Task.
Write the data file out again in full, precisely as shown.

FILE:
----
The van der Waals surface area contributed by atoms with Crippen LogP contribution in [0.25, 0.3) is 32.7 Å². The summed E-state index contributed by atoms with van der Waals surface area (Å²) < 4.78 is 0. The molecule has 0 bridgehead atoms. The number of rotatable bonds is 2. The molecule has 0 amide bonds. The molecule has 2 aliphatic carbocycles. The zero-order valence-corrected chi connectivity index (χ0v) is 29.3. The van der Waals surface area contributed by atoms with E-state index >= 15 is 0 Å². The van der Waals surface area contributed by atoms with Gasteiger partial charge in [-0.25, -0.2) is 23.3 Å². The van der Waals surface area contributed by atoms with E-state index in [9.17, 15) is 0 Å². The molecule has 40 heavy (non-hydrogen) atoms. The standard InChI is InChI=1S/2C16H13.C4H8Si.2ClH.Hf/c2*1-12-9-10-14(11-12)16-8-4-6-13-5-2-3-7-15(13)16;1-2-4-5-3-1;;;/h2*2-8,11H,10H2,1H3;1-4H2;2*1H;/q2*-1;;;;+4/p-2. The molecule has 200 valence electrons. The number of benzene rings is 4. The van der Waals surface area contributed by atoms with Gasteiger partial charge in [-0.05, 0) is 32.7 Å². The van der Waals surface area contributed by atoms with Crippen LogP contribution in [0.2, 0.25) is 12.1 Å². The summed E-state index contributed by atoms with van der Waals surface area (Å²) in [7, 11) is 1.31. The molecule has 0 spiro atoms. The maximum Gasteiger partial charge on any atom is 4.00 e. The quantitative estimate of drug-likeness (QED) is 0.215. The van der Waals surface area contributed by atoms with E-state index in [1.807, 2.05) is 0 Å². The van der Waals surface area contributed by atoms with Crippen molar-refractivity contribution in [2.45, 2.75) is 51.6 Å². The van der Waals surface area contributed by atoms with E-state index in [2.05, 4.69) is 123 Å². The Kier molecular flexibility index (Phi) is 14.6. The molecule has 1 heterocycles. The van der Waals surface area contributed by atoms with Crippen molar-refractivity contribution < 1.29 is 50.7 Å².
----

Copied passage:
The van der Waals surface area contributed by atoms with Crippen LogP contribution in [0.25, 0.3) is 32.7 Å². The summed E-state index contributed by atoms with van der Waals surface area (Å²) < 4.78 is 0. The molecule has 0 bridgehead atoms. The number of rotatable bonds is 2. The molecule has 0 amide bonds. The molecule has 2 aliphatic carbocycles. The zero-order valence-corrected chi connectivity index (χ0v) is 29.3. The van der Waals surface area contributed by atoms with E-state index >= 15 is 0 Å². The van der Waals surface area contributed by atoms with Gasteiger partial charge in [-0.25, -0.2) is 23.3 Å². The van der Waals surface area contributed by atoms with E-state index in [9.17, 15) is 0 Å². The molecule has 40 heavy (non-hydrogen) atoms. The standard InChI is InChI=1S/2C16H13.C4H8Si.2ClH.Hf/c2*1-12-9-10-14(11-12)16-8-4-6-13-5-2-3-7-15(13)16;1-2-4-5-3-1;;;/h2*2-8,11H,10H2,1H3;1-4H2;2*1H;/q2*-1;;;;+4/p-2. The molecule has 200 valence electrons. The number of benzene rings is 4. The van der Waals surface area contributed by atoms with Gasteiger partial charge in [-0.05, 0) is 32.7 Å². The van der Waals surface area contributed by atoms with Crippen LogP contribution in [0.2, 0.25) is 12.1 Å². The summed E-state index contributed by atoms with van der Waals surface area (Å²) in [7, 11) is 1.31. The molecule has 0 spiro atoms. The maximum Gasteiger partial charge on any atom is 4.00 e. The quantitative estimate of drug-likeness (QED) is 0.215. The van der Waals surface area contributed by atoms with E-state index in [1.807, 2.05) is 0 Å². The van der Waals surface area contributed by atoms with Crippen molar-refractivity contribution in [2.45, 2.75) is 51.6 Å². The van der Waals surface area contributed by atoms with E-state index in [2.05, 4.69) is 123 Å². The Kier molecular flexibility index (Phi) is 14.6. The molecule has 1 heterocycles. The van der Waals surface area contributed by atoms with Crippen molar-refractivity contribution < 1.29 is 50.7 Å².